At the bottom of our rankings is a charity well-known to many people in the Grand Rapids area because it's been in existence since the 1940's.
Keys for Kids, formerly known as Children's Bible Hour and CBH Ministries, is run by Executive Director Greg Yoder these days. The organization is popular for it's radio programs, particularly when they were narrated in the past by local talent, "Uncle" Charlie Vander Meer.
In addition to using radio programs these days, Yoder's organization provides Bible scriptures and lessons to kids using cell phones and stuffed animals with electronic "storyteller" players.
"It's really amazing how God has kind of morphed us from this Christian variety show for kids to now really touching kids on their cell phones because they can access them every day from their phones," Yoder said.
To his credit, Yoder didn't shy away from our questions regarding the charity's poor Charity Navigator rating.
"We have some things to work on but what organization doesn't?," Yoder said.
He told us how much of a difference his organization is making in the lives of kids around the world.
"We're able to reach three million kids and their families," Yoder said. "What better way to not only teach moral values but to be able teach something they're going to hide in their heart forever and use it forever."
One of the main reasons Keys for Kids has a low rating is because it is reporting only 66 percent of its money is going to the program, something Yoder says he's continuing to work on to ensure donor money goes directly to a service. He says the organization didn't put much emphasis on Charity Navigator, choosing to look towards accreditation by the Evangelical Council for Financial Accountability (ECFA) first. The charity is meeting all of the ECFA's standards.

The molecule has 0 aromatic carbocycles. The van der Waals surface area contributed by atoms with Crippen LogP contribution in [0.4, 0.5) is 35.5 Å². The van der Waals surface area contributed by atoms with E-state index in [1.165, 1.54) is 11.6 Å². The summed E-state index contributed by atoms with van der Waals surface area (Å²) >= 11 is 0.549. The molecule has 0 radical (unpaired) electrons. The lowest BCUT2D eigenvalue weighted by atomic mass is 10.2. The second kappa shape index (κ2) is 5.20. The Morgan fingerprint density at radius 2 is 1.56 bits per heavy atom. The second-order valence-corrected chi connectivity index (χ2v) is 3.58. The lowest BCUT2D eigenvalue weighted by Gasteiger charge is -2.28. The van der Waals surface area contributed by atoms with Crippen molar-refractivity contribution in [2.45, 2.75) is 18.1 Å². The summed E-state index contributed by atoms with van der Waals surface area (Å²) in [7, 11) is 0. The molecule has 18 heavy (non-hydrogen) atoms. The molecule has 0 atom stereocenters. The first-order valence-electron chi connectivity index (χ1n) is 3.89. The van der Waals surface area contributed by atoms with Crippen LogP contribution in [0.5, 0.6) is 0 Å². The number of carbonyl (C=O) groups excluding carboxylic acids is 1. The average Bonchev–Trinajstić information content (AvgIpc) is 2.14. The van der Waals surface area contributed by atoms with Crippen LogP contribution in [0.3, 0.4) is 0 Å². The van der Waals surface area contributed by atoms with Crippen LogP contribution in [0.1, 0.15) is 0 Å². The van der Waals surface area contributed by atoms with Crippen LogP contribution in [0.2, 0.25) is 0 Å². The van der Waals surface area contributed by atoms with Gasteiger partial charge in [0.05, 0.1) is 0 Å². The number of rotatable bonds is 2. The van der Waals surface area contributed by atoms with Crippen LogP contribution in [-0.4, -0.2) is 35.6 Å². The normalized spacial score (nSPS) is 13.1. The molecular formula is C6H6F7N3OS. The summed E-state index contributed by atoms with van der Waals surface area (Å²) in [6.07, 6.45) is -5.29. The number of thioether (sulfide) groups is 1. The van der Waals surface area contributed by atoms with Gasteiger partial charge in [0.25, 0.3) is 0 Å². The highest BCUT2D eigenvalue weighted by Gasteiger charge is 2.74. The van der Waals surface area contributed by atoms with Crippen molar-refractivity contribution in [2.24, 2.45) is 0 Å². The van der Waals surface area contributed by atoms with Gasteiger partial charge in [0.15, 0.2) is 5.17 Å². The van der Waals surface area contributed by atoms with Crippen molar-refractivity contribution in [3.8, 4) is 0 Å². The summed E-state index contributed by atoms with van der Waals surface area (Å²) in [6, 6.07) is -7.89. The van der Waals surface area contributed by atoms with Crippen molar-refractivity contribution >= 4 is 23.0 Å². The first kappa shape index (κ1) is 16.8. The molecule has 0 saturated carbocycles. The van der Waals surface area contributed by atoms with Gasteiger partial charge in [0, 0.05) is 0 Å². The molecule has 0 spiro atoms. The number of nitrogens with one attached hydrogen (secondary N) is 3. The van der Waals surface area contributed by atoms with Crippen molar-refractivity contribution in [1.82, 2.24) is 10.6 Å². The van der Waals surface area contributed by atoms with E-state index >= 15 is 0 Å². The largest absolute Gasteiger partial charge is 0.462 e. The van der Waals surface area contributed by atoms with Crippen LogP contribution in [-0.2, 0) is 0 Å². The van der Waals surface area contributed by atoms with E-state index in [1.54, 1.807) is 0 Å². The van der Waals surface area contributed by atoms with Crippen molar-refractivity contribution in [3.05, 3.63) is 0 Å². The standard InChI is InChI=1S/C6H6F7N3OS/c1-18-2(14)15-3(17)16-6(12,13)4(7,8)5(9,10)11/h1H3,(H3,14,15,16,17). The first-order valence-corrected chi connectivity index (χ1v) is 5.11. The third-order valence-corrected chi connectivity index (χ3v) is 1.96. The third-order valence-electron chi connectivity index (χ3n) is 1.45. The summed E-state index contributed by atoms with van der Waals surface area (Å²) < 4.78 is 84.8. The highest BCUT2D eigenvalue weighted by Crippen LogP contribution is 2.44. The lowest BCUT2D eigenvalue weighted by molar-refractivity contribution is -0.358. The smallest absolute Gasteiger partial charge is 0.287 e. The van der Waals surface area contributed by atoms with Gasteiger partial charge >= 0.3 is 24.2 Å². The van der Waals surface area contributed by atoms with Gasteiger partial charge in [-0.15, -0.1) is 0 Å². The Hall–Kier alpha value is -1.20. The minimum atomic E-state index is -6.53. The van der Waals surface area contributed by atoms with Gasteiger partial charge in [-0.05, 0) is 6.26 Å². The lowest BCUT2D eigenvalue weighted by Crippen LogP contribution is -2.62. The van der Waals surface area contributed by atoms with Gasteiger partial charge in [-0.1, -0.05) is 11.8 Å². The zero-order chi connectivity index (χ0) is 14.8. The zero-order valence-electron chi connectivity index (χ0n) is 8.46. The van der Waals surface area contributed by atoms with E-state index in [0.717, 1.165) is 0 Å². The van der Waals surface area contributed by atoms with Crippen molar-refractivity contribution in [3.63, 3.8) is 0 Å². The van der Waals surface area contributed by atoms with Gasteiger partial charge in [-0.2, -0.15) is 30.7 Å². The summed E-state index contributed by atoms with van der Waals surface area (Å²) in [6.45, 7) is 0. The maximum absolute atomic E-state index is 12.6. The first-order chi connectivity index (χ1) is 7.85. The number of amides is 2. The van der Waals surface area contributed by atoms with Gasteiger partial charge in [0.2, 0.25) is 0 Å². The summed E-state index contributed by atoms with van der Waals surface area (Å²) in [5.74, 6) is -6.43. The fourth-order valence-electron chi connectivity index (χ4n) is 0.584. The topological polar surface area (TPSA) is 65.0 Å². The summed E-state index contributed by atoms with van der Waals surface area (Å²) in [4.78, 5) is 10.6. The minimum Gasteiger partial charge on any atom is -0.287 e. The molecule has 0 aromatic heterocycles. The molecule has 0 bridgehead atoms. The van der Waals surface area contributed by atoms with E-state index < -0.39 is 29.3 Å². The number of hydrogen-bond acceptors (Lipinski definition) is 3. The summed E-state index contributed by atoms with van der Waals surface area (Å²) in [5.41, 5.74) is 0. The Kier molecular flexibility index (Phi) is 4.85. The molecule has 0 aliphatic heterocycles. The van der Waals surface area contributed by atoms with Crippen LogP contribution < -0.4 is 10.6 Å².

"I don't like that number (66% going to programs) but it's the number we have," Yoder said. "Do we want it to get better? Absolutely. Would we love 100 percent of the donations going to 100 percent to our programs? Absolutely. Is that reality? Probably not for a small ministry like ours."
But we found other ways Keys for Kids can improve it's rating. Charity Navigator took off points for a lack of transparency on the organization's web site. Yoder promised us he would address the issues we brought to him to attempt to get the charity's rating to improve.
"If you really want to trust Keys for Kids or any other organization for that matter, going to a web site (Charity Navigator) is not enough," Yoder said. "You really need to meet those people who are involved."
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